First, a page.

As I reflect on my life, I find that the greatest growth has come from challenges that had me paralyzed at the time: believing I needed 34 hours in each day as a plebe at the Naval Academy, failing to stand up to a bully in the Marine Corps, trying to stay motivated and effective when I lost interest in my corporate job, learning to sell services to prospective clients, and understanding the depth of my arrogance and lack of curiosity as a coach and consultant.
These uncomfortable experiences were opportunities for refinement of the alloy of my character. And in each of these seasons I grew because someone invited, inspired, and exhorted growth.
When leadership development efforts fall flat, there are two primary causes that generally escape notice. The first is a focus on increasing participants’ skills instead of increasing their maturity. The second is the disconnect between the problems leaders face in real life and the training they receive.
Too much leadership training focuses on giving participants skills and knowledge. I’ve found through some painful toe-stubbing that the most dramatic improvements in leader performance come from a different approach—focusing on maturity and character formation.
Especially when we’re talking about the most senior leaders in an organization, the problem is rarely that they don’t have the right information or skill, it’s that they self-sabotage because of some immaturity.
Humans mature asymmetrically, and each of us has opportunities to become more mature. In some areas, I act my chronological age (46). In others, I think and react like an old sage, full of peace and wisdom. And in a few, I think and behave like an eight-year-old child (when I get cut off in traffic, or when I hear feedback that threatens my self-image).
Knowledge and skills don’t fix my immaturity. I already know I’m not supposed to get angry and react vindictively, so “learning” that truth again isn’t an adequate solution.
What I need is someone to help me grow up. I need a guide to help me heal, develop, and be more selfless. This is deep work of the heart and soul, and I won’t trust just anyone to guide me. The best growth conversations and journeys are much more art than science. Even the classroom facilitators who have the depth required for this type of work are rarely expected or trained to do it.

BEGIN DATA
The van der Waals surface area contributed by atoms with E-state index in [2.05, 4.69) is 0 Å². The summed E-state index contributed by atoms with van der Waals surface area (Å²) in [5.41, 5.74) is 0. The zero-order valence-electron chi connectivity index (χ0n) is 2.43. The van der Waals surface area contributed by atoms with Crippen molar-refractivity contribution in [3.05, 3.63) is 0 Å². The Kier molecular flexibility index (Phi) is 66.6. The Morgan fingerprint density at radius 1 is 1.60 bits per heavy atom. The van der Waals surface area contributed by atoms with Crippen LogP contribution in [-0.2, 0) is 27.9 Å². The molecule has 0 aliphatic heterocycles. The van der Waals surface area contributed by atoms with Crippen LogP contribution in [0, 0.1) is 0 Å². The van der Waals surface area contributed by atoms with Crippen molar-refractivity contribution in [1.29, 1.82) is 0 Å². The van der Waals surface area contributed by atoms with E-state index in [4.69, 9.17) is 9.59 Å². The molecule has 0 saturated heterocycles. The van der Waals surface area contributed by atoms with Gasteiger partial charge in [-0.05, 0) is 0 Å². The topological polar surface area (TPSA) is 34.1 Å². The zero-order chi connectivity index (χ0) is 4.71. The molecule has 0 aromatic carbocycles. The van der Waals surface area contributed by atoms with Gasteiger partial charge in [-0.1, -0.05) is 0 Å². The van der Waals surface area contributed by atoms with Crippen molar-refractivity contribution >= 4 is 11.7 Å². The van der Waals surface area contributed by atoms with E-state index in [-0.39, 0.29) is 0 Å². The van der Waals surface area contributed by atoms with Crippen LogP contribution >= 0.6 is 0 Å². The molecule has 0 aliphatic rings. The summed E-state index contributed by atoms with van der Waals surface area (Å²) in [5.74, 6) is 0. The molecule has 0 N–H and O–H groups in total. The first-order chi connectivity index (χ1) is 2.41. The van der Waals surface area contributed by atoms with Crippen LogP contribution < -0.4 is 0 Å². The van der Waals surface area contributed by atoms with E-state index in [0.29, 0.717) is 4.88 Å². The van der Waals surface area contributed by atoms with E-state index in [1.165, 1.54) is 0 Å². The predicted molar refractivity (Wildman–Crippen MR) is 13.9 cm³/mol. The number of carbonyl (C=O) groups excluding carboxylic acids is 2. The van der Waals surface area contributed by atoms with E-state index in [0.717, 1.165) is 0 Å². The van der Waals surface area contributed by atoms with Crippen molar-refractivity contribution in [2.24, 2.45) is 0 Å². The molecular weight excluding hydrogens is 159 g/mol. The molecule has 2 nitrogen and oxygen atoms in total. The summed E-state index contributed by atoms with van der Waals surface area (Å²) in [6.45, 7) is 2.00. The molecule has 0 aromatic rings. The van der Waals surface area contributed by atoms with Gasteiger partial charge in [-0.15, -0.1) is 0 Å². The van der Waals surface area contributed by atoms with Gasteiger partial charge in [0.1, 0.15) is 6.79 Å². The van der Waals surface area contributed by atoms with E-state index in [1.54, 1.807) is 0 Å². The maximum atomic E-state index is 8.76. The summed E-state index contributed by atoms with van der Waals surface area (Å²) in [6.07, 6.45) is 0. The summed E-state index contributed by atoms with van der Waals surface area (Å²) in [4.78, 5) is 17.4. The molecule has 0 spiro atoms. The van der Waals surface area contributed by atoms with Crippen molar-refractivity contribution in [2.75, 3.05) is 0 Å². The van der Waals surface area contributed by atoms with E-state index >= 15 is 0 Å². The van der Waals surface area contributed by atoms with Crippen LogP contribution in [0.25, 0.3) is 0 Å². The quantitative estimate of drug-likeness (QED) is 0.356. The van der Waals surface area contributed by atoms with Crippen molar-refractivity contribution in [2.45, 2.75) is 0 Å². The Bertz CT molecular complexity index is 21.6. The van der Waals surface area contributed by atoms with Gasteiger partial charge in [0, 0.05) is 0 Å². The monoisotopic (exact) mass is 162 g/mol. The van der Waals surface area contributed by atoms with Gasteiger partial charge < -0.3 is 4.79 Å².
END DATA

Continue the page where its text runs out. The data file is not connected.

So, what are some ways to help leaders mature? At Kairos, we’re just scratching the surface of what’s possible, but so far we’ve had good success by facilitating group feedback sessions, introducing intentionally contrarian perspectives, focusing executive coaching conversations on issues of character and self-sabotage, and digging into relational conflicts to figure out where leaders need to grow.
Nick Petrie (from the Center for Creative Leadership) describes frustrating challenges— ones that are bigger than our current capacity to handle them— as “heat.”
I’ve found that most leaders are unhappy with the formal leadership training they’ve received over their careers. They have attended a series of workshops with generic and generalized topics. Occasionally a training event will try to create some heat through case studies or through action learning (in which participants are given a cross-functional project with real potential impact in the organization). But because all organizations have plenty of natural heat, there’s no need to manufacture it artificially. The natural heat is 1) almost always hotter than the artificial heat, and 2) easy to find: “Tell me where you’re stuck.”
If a leader happens to be in a situation where there isn’t much heat, it means that individual isn’t being challenged. The solution? Give that leader a harder job: greater scope, bigger scale, more complexity— in short, a higher degree of difficulty.
Once we find the heat, how can we practically leverage it in our leadership development efforts? Asking, “What is the biggest challenge you’re facing?” is a start. Lately we’ve been ensuring each meeting and conversation with clients has been centered on a “hot” challenge that matters to participants. The energy there is palpable and drives the conversation. We’ve also found that relational conflicts are a powerful source of heat, because they get in the way of performance, and most leaders feel ill-equipped to tackle them. One key is finding the courage to stand in the midst of the heat with those who are stuck, and being bold enough to help them see their opportunities to grow (up).
I’m energized by this work. Ironically, helping others mature through their heat experiences is, in and of itself, a heat experience for me. Getting better at this work is forcing me to acknowledge my own inadequacies as a leader and builder of leaders. I viscerally feel the challenge of holding space for other leaders— of creating a context for them that invites growth.
For those of us who feel called to help leaders grow, I believe the way forward involves further disruption of ineffective approaches that have become stale and draining. I’d love to hear about your own experiences. What has worked for you, and what hasn’t?